Street drugs, such as cannabis or ecstasy, are usually taken for recreational purposes. How they affect you will depend on the type of drug, the amount you use, your mood and surroundings. For some people, the first hit can cause problems, especially if the drug contains impurities. For other people, the problems may start as their bodies get used to the repeated presence of the drug, and they need higher and higher doses to maintain the same effect.

Types of drugs

All drugs can be divided up according to the main effect they have on users.


These include caffeine and tobacco as well as amphetamines, anabolic steroids, 'poppers', hallucinogenic amphetamines (ecstasy), cocaine and crack (charlie, white or food). They act on the central nervous system and increase brain activity. Users generally feel more confident and alert, are able to stay awake for longer or perform physical tasks for a long period of time. With all except tobacco, high doses can cause nervousness and anxiety. Apart from tobacco and caffeine, stimulants can cause temporary feelings of paranoia.


These include minor tranquillisers such as Valium, Librium, Mogadon and temazepam (benzios), solvents, glues, aerosols and gases. Depressants act on the central nervous system and slow down brain activity. They relax users, making them feel less tense and anxious, but at the same time impair mental and physical activity and decrease self-control.


Analgesics are painkillers and include heroin (brown), opium, pethidine and codeine. They make users less sensitive to emotion and physical pain and produce feelings of warmth and contentment.


These include cannabis (crow), LSD and 'magic' mushrooms. Hallucinogens act on the mind, heightening sensations and distorting the way users see and hear things.

Signs you may be becoming dependent on drugs

If you rely on drugs to help you feel less anxious or depressed or to improve your mood, you may be becoming psychologically dependent. If you rely on drugs to achieve certain physical effects or you can't face the unpleasant physical effects of not taking the drugs, you may be becoming physically addicted. In fact most drug-related problems generally involve physical and psychological symptoms and sometimes it is difficult to separate the two.

Other signs that you could be becoming dependent on drugs:

  • If obtaining and taking drugs are more important than anything else in your life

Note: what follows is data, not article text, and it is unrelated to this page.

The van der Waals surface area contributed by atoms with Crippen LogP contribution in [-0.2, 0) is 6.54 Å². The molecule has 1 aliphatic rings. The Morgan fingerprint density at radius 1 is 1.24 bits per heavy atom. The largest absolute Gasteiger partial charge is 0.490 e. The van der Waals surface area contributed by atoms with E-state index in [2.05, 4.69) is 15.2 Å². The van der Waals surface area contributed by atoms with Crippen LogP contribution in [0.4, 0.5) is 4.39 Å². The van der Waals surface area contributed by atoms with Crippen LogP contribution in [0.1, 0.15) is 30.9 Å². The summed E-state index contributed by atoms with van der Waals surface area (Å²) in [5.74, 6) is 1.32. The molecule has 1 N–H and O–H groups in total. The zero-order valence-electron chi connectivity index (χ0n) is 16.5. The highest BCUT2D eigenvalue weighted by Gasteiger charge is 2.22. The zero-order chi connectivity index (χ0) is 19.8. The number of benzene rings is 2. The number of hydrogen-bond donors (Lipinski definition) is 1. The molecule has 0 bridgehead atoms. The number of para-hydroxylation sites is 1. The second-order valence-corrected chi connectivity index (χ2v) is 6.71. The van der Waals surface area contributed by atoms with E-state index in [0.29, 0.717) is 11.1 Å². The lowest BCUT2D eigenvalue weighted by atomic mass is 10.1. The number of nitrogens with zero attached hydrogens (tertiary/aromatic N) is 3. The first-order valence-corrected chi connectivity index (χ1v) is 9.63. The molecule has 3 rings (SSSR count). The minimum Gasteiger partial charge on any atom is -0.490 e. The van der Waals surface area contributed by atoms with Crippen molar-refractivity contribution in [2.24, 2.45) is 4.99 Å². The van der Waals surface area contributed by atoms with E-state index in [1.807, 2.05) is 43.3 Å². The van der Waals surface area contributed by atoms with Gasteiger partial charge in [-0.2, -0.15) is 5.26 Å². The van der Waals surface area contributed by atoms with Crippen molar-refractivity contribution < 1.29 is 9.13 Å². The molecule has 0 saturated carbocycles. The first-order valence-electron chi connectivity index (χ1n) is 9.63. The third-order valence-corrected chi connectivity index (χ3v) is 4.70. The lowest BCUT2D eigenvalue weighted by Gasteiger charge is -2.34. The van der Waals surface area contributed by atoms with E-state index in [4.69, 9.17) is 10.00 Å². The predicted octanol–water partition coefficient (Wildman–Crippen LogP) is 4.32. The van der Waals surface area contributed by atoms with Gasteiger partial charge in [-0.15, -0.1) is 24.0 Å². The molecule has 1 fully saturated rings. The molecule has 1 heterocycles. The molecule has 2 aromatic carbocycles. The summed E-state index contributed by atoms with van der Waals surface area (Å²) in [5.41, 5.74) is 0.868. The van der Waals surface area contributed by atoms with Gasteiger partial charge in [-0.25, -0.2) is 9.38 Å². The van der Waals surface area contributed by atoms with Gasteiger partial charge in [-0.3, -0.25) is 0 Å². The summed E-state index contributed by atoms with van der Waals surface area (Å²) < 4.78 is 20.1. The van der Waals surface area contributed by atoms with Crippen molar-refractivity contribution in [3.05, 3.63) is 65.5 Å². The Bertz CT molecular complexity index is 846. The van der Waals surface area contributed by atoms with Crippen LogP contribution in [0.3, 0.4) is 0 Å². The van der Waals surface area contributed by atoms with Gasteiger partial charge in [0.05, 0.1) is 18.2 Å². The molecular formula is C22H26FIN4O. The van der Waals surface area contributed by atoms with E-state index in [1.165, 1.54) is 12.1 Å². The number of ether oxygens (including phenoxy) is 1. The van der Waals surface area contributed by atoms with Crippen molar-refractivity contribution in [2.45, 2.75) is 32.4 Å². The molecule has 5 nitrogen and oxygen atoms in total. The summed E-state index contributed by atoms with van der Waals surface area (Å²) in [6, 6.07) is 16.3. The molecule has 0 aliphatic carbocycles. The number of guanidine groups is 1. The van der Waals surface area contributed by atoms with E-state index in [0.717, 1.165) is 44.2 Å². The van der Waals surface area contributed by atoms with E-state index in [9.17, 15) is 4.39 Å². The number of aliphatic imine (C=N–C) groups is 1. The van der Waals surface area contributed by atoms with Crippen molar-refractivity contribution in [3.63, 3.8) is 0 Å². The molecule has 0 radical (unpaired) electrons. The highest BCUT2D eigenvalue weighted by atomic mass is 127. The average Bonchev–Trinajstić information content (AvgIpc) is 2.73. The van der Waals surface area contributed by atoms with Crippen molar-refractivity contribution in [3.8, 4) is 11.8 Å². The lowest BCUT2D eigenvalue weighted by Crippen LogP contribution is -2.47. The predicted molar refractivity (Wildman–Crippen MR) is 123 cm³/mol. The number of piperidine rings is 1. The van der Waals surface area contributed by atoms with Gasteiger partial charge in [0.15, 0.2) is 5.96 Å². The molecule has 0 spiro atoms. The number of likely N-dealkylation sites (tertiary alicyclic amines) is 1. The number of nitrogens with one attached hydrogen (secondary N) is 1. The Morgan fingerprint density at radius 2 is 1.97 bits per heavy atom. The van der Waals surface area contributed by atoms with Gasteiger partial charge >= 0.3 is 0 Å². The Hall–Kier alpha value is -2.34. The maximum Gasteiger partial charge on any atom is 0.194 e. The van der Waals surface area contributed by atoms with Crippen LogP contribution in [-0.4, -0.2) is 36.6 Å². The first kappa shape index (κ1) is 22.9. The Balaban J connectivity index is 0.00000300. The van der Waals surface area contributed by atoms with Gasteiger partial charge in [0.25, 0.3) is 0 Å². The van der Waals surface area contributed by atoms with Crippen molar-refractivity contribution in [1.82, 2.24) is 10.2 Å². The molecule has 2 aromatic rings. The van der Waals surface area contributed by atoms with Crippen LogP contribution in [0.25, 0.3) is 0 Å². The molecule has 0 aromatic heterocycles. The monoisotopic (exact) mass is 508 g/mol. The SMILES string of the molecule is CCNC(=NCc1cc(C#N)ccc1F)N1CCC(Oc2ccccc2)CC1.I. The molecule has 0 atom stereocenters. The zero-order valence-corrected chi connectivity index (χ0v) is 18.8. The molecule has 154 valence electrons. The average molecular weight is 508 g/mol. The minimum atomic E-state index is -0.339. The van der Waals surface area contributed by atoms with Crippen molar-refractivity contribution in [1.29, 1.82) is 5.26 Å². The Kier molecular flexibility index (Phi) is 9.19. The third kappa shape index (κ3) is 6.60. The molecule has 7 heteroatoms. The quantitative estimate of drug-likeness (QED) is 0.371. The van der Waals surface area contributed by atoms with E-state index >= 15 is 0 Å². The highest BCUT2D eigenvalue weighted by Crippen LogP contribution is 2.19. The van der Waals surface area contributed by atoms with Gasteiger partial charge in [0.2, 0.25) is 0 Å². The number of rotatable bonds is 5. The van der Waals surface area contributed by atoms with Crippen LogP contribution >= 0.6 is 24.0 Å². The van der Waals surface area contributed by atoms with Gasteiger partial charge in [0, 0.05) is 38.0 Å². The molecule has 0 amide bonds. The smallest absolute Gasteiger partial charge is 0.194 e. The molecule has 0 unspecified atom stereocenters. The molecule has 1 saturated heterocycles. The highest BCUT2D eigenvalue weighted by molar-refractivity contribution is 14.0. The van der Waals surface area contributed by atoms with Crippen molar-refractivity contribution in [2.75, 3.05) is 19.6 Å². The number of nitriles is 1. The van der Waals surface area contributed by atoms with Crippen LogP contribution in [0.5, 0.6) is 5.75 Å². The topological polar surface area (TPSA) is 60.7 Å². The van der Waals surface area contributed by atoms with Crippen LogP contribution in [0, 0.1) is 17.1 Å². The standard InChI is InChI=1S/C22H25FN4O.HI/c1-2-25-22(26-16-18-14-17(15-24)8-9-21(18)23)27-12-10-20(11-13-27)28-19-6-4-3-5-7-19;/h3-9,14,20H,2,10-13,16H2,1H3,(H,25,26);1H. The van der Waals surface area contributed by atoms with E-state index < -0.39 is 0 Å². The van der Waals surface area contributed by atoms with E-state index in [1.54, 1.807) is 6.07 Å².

• If you use drugs to block out both physical and emotional pain
  • If you use drugs to distance yourself from problems such as loneliness, family or relationship problems, low self esteem, poverty or housing difficulties, unemployment or lack of opportunities.

If you need help with drugs

If you are worried about the drugs you are taking or want to change your drug use you may find it helpful to contact any of the services in the area. The best course of action for you will depend on your own particular symptoms and your level of dependence.


You may be diagnosed with an eating disorder, if your eating habits threaten your health and happiness or threaten the health and happiness of the people who care for you.

Bulimia nervosa

People with Bulimia Nervosa can't stick to a healthy eating pattern. They tend to binge, that is, eat a lot at once.

This makes them feel guilty and out of control so they then panic and punish themselves by starving, making themselves sick, taking laxatives or over-exercising. This can lead to a number of physical problems including tooth decay, constipation and intestinal damage, as well as heart and kidney disease.

Telltale signs of Bulimia Nervosa include making excuses to avoid eating in company or rushing to the lavatory after a meal.


NicotineYou may smoke tobacco to help you relax or you may feel that smoking is justified because it helps you cope with stress, but the health effects of smoking are very serious. Long-term smoking causes cancer and heart and lung disease and also damages the health of other people who are exposed to cigarette smoke.

Signs you may be addicted to nicotine